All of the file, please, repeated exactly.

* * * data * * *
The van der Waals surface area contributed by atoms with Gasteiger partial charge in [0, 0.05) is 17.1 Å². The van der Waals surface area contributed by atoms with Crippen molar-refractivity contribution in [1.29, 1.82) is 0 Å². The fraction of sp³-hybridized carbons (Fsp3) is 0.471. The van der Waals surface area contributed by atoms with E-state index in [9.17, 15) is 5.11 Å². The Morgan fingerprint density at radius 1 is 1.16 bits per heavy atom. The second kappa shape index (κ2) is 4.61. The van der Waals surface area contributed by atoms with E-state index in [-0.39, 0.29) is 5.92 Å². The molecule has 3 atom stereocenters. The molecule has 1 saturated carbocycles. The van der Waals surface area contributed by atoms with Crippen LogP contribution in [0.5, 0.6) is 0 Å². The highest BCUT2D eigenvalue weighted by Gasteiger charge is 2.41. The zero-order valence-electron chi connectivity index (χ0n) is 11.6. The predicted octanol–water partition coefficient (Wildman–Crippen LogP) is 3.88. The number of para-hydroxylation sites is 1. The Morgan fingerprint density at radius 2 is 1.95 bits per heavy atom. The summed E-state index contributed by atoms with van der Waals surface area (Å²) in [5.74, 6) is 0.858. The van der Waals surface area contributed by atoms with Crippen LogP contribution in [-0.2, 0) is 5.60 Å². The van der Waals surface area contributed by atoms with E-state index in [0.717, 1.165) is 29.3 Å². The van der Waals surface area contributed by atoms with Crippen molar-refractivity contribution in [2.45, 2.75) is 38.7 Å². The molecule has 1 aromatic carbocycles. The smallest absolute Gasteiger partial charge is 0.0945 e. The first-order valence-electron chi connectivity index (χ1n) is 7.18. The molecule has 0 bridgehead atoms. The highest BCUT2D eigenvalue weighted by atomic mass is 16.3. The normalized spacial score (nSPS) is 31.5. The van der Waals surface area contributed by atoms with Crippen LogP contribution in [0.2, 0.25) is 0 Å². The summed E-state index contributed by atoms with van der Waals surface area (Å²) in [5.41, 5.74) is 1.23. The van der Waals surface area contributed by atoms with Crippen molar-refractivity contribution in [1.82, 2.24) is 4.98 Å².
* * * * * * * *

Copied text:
The van der Waals surface area contributed by atoms with Gasteiger partial charge in [0, 0.05) is 17.1 Å². The van der Waals surface area contributed by atoms with Crippen molar-refractivity contribution in [1.29, 1.82) is 0 Å². The fraction of sp³-hybridized carbons (Fsp3) is 0.471. The van der Waals surface area contributed by atoms with E-state index in [9.17, 15) is 5.11 Å². The Morgan fingerprint density at radius 1 is 1.16 bits per heavy atom. The second kappa shape index (κ2) is 4.61. The van der Waals surface area contributed by atoms with E-state index in [-0.39, 0.29) is 5.92 Å². The molecule has 3 atom stereocenters. The molecule has 1 saturated carbocycles. The van der Waals surface area contributed by atoms with Crippen LogP contribution in [0.5, 0.6) is 0 Å². The highest BCUT2D eigenvalue weighted by Gasteiger charge is 2.41. The zero-order valence-electron chi connectivity index (χ0n) is 11.6. The predicted octanol–water partition coefficient (Wildman–Crippen LogP) is 3.88. The number of para-hydroxylation sites is 1. The Morgan fingerprint density at radius 2 is 1.95 bits per heavy atom. The summed E-state index contributed by atoms with van der Waals surface area (Å²) in [5.74, 6) is 0.858. The van der Waals surface area contributed by atoms with Crippen LogP contribution in [-0.2, 0) is 5.60 Å². The van der Waals surface area contributed by atoms with E-state index in [0.717, 1.165) is 29.3 Å². The van der Waals surface area contributed by atoms with Crippen molar-refractivity contribution in [2.45, 2.75) is 38.7 Å². The molecule has 1 aromatic carbocycles. The smallest absolute Gasteiger partial charge is 0.0945 e. The first-order valence-electron chi connectivity index (χ1n) is 7.18. The molecule has 0 bridgehead atoms. The highest BCUT2D eigenvalue weighted by atomic mass is 16.3. The normalized spacial score (nSPS) is 31.5. The van der Waals surface area contributed by atoms with Crippen LogP contribution in [0.2, 0.25) is 0 Å². The summed E-state index contributed by atoms with van der Waals surface area (Å²) in [5.41, 5.74) is 1.23. The van der Waals surface area contributed by atoms with Crippen molar-refractivity contribution in [1.82, 2.24) is 4.98 Å².